Don't put words in my mouth. I didn't say anything
        about ME GUESSING. My question is, if you are
        guessing, in case you didn't notice?

        > In the absence of any direct answer from you to a
        > direct question
        > from me, what alternative do I have but to guess?
        > You leave me no
        > choice.

        MM:
        I'd say to be open-minded to the truth. You appear to
        be rather closed-minded to it, IMHO.

        > In response to an example whereby alternative
        > explanations [to
        > the literal acceptance] of a witness report existed,
        > Michael
        > wrote:
        >
        > >There doesn't have to be proof, to make something
        > >true. It could be truth, but with no evidence
        > >available. This would apply to my own UFO
        > sighting.
        >
        > Absence of proof (or even supporting evidence) does
        > not confer
        > "truth" either.

        MM:
        I didn't say it did.


        > All that can be said is that it may
        > or may not be
        > a literal description of what actually took place.
        > No conclusion
        > either way can be drawn from such a scenario, which
        > is exactly my
        > point.

        MM:
        I detect a softening of your position, from
        closed-minded to a more open-minded position.
        Congratulations.

        > In response to (negative) examples of the effect of
        > faith on the
        > actions of people, Michael wrote:
        >
        > >I think you're going off on a bit of a tangent.
        > You
        > >pick the negative aspects of events to discuss.
        > Why
        > >don't you pick out some positive events. Most of
        > the
        > >world is going on faith, faith in Jesus, Muhammad,
        > >Buddha, Guru Nanak. Frits doesn't want us to
        > discuss
        > >religion, but there seems a need to balance your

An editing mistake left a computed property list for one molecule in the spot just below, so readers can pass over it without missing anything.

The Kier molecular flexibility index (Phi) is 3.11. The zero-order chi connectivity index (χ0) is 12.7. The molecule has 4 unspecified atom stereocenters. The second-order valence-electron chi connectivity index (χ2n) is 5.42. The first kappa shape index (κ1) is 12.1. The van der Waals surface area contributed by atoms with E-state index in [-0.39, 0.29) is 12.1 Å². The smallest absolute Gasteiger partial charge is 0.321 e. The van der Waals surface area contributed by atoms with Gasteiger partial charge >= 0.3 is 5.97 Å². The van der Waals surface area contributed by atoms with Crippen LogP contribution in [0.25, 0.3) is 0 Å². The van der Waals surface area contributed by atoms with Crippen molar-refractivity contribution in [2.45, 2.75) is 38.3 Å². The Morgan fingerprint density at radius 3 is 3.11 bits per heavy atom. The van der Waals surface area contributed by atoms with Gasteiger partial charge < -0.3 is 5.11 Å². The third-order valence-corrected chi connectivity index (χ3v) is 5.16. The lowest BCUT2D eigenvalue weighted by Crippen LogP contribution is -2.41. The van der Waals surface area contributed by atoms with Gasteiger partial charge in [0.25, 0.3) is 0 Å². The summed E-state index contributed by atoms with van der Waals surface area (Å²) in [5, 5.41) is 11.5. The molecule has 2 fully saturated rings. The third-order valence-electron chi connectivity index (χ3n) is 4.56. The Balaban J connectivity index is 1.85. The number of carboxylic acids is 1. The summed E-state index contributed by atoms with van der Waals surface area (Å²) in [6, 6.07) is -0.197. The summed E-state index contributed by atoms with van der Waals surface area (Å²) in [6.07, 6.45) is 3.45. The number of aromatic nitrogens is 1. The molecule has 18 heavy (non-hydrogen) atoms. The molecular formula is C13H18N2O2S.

> >pessimistic offering with something positive.
        > Faith
        > >has resulted in a lot of good, too.
        >
        > Some of those which you cite include the worst
        > examples of
        > faith-led atrocities.

        MM:
        Again, you're focusing ONLY on the negative. Why?
        How many people have obeyed such moral teachings, as
        the ten commandments? Every religion has moral
        teachings. People would have committed many more
        crimes, without these teachings.

        > In response to my question relating to rationale for
        > people's
        > opinions, Michael wrote:
        >
        > >You're still wanting proof. That's your
        > prerogative.
        > >Most of the world is making use of faith. I don't
        > >think I should think someone is nutty, deceiving,
        > >etc., just because he can't prove something. I'm
        > >willing to give him the benefit of the doubt. You
        > >seem to be unwilling to do that, even in the face
        > of
        > >thousands of sightings, all over the world.
        >
        > Actually all I require is some tangible evidence,
        > not proof.

        MM:
        It's pretty close to the same thing, I'd say.

        > Society works on such evidence, viz. science and
        > law. If it
        > worked primarily from spiritual concerns, the
        > defence "God told
        > me to do it" would work every time, and the prisons
        > would be
        > empty. Such a society would descend into chaos very
        > quickly.

        MM:
        Again, you're talking only from the negative POV.
        Some people have done a lot of good, by the same
        justification, that "God told me to do it." Maybe
        that can't be proven, either, but a lot of good has
        been done, regardless.

        > Responding to my example of what, under other
        > circumstances might
        > have resulted in another animal mutilation case,
        > Michael wrote:
        >
        > >MM:
        > >This is no match with the surgical precision, which